Last week another one of my girlfriends lost her husband. I’m devastated for her and their sons. Her husband was a brilliant, funny and beloved professor at a university. The Facebook stories from students, faculty and friends underscore the ways he encouraged and enriched so many lives. At some point, my friend will refer to those stories again and again. They will make her laugh, give her comfort and remind her of the wonderful man with whom she shared her life. Other than the passage of time, nothing will ease her pain. I know how she feels.
Whether we’re 30, 40, 50, or older, nothing prepares us for the death of a spouse. While I can’t take away her shock and anguish, I can share some things that helped me after James died.
Go to bed and get up the same time every day. Force yourself to develop a regular schedule. The outside world still awaits, and whether you want to or not, dealing with it is good therapy.
Exercise daily. Even if you walk to the corner and back, it’s better than doing nothing. It’s easy to stay in bed with the covers over your head, or sit in a chair in front of the TV. Inactivity gives way to depression, making each day more difficult.
Eat a healthy diet. Grieving physically hurts, like you have the flu. I lost a lot of weight after James died. I was never hungry, so it didn’t occur to me to eat. At the other end of the spectrum, comfort foods make us gain weight, which can be just as unhealthy as losing weight.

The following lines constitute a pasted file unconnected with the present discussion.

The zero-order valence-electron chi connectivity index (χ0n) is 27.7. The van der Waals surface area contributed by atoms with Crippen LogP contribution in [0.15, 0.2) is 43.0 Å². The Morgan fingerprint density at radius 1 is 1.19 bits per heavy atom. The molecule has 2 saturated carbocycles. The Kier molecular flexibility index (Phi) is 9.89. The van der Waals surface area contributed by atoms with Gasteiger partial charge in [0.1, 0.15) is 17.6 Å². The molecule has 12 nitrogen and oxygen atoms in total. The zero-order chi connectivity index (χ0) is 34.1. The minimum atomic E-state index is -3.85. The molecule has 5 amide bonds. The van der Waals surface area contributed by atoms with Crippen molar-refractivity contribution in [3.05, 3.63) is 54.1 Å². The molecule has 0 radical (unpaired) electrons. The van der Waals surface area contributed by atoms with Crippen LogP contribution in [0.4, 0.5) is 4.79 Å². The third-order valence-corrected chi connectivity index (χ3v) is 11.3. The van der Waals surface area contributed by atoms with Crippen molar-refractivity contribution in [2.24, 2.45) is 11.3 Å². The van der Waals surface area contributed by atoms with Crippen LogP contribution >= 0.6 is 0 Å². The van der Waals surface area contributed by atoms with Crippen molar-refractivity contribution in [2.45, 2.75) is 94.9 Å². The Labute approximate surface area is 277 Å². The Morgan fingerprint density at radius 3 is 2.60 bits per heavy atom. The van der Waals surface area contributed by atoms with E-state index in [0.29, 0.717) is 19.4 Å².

Ask for help dealing with the Will and settling the estate, even if it’s relatively simple. You have a lot to deal with, and many estate matters are more than you’re mentally prepared to handle.
Find friends who will let you grieve. Grieving is hard work. We can’t put our grief in a jar on the shelf and expect to be fine. Be around people who let you take down your walls. At the same time, be aware of people who may take advantage of your vulnerability.
Don’t make any major decisions for a year. Don’t buy or sell a house, unless you have no choice.
See a counselor, or join a grief group. A huge part of who you are has been ripped away. Many counselors say you can deal with it now, or you can deal with it later. If you confront your grief head on, you’ll be in better shape six months, or a year from now, than someone who doesn’t want to deal with it at all.
Don’t get into a rebound relationship. More than likely, it’s too early to go looking for Mr./Ms. Right. It doesn’t take away the pain, and if you settle for Mr./Ms. Right Now, you may have one more thing to grieve. It’s been four years since James died, and I’m still not interested in finding anyone, and that’s okay, too.
Be mindful of depression. If you think you’re depressed, regardless of the cause, ask your doctor for a referral to someone you can talk to. Don’t tough it out alone.
Grieving is a yo-yo process. Don’t be surprised if grief and sadness washes over you years after your loss. It doesn’t mean you’ve taken a step backwards. It means you’re human.
While family, friends, grief groups and God can help you through this time, only you can walk this road. It’s one of the most difficult things you’ll ever do, and you may be on autopilot most of the time, but I’m here to tell you, “You will survive.” Tell yourself, “I can do this.” Know in your heart that your spouse wants good things for you. Don’t let the memory of “what was” keep you from finding “what could be.”